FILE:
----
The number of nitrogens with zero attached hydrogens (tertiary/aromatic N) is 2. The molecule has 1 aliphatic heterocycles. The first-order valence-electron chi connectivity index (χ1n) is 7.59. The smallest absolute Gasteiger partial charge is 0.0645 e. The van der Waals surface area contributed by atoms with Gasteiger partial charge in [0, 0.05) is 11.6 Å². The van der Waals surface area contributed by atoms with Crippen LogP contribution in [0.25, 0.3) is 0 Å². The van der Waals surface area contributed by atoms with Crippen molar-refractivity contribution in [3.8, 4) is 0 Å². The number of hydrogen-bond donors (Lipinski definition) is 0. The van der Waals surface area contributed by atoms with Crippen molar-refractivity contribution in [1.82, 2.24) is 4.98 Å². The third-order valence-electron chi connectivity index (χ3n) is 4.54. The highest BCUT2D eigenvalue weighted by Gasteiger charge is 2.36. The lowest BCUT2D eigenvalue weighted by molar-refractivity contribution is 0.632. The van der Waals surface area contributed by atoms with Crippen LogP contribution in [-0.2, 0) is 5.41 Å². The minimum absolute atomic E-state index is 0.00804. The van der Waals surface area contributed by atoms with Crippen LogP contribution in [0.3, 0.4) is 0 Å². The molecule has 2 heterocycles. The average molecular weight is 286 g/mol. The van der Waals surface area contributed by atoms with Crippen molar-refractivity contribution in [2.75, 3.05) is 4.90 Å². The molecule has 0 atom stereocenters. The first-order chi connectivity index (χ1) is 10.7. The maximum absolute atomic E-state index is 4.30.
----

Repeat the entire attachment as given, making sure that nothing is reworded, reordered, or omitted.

The number of nitrogens with zero attached hydrogens (tertiary/aromatic N) is 2. The molecule has 1 aliphatic heterocycles. The first-order valence-electron chi connectivity index (χ1n) is 7.59. The smallest absolute Gasteiger partial charge is 0.0645 e. The van der Waals surface area contributed by atoms with Gasteiger partial charge in [0, 0.05) is 11.6 Å². The van der Waals surface area contributed by atoms with Crippen LogP contribution in [0.25, 0.3) is 0 Å². The van der Waals surface area contributed by atoms with Crippen molar-refractivity contribution in [3.8, 4) is 0 Å². The number of hydrogen-bond donors (Lipinski definition) is 0. The van der Waals surface area contributed by atoms with Crippen molar-refractivity contribution in [1.82, 2.24) is 4.98 Å². The third-order valence-electron chi connectivity index (χ3n) is 4.54. The highest BCUT2D eigenvalue weighted by Gasteiger charge is 2.36. The lowest BCUT2D eigenvalue weighted by molar-refractivity contribution is 0.632. The van der Waals surface area contributed by atoms with Crippen LogP contribution in [-0.2, 0) is 5.41 Å². The minimum absolute atomic E-state index is 0.00804. The van der Waals surface area contributed by atoms with Crippen LogP contribution in [0.3, 0.4) is 0 Å². The molecule has 2 heterocycles. The average molecular weight is 286 g/mol. The van der Waals surface area contributed by atoms with Crippen molar-refractivity contribution in [2.75, 3.05) is 4.90 Å². The molecule has 0 atom stereocenters. The first-order chi connectivity index (χ1) is 10.7. The maximum absolute atomic E-state index is 4.30.